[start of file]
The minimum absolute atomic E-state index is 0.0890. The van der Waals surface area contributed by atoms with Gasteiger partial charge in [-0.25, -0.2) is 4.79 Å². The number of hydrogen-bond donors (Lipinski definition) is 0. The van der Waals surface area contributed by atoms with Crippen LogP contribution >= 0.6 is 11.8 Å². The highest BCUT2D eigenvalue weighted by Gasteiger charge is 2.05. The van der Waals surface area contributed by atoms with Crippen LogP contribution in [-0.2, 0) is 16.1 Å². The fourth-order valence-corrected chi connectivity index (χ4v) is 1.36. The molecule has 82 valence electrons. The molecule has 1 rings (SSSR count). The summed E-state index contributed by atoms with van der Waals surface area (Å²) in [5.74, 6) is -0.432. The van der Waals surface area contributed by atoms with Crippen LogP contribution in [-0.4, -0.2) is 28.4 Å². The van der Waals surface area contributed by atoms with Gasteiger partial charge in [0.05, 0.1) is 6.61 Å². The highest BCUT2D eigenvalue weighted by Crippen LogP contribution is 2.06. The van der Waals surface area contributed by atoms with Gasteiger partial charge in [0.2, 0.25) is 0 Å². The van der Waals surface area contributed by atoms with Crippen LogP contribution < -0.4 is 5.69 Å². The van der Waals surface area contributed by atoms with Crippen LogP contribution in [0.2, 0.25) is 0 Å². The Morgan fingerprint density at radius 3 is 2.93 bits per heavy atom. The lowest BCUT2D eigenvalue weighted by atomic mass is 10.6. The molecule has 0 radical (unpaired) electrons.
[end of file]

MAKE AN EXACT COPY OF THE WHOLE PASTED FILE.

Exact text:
The minimum absolute atomic E-state index is 0.0890. The van der Waals surface area contributed by atoms with Gasteiger partial charge in [-0.25, -0.2) is 4.79 Å². The number of hydrogen-bond donors (Lipinski definition) is 0. The van der Waals surface area contributed by atoms with Crippen LogP contribution >= 0.6 is 11.8 Å². The highest BCUT2D eigenvalue weighted by Gasteiger charge is 2.05. The van der Waals surface area contributed by atoms with Crippen LogP contribution in [-0.2, 0) is 16.1 Å². The fourth-order valence-corrected chi connectivity index (χ4v) is 1.36. The molecule has 82 valence electrons. The molecule has 1 rings (SSSR count). The summed E-state index contributed by atoms with van der Waals surface area (Å²) in [5.74, 6) is -0.432. The van der Waals surface area contributed by atoms with Crippen LogP contribution in [-0.4, -0.2) is 28.4 Å². The van der Waals surface area contributed by atoms with Gasteiger partial charge in [0.05, 0.1) is 6.61 Å². The highest BCUT2D eigenvalue weighted by Crippen LogP contribution is 2.06. The van der Waals surface area contributed by atoms with Gasteiger partial charge in [0.2, 0.25) is 0 Å². The van der Waals surface area contributed by atoms with Crippen LogP contribution < -0.4 is 5.69 Å². The van der Waals surface area contributed by atoms with Crippen LogP contribution in [0.2, 0.25) is 0 Å². The Morgan fingerprint density at radius 3 is 2.93 bits per heavy atom. The lowest BCUT2D eigenvalue weighted by atomic mass is 10.6. The molecule has 0 radical (unpaired) electrons.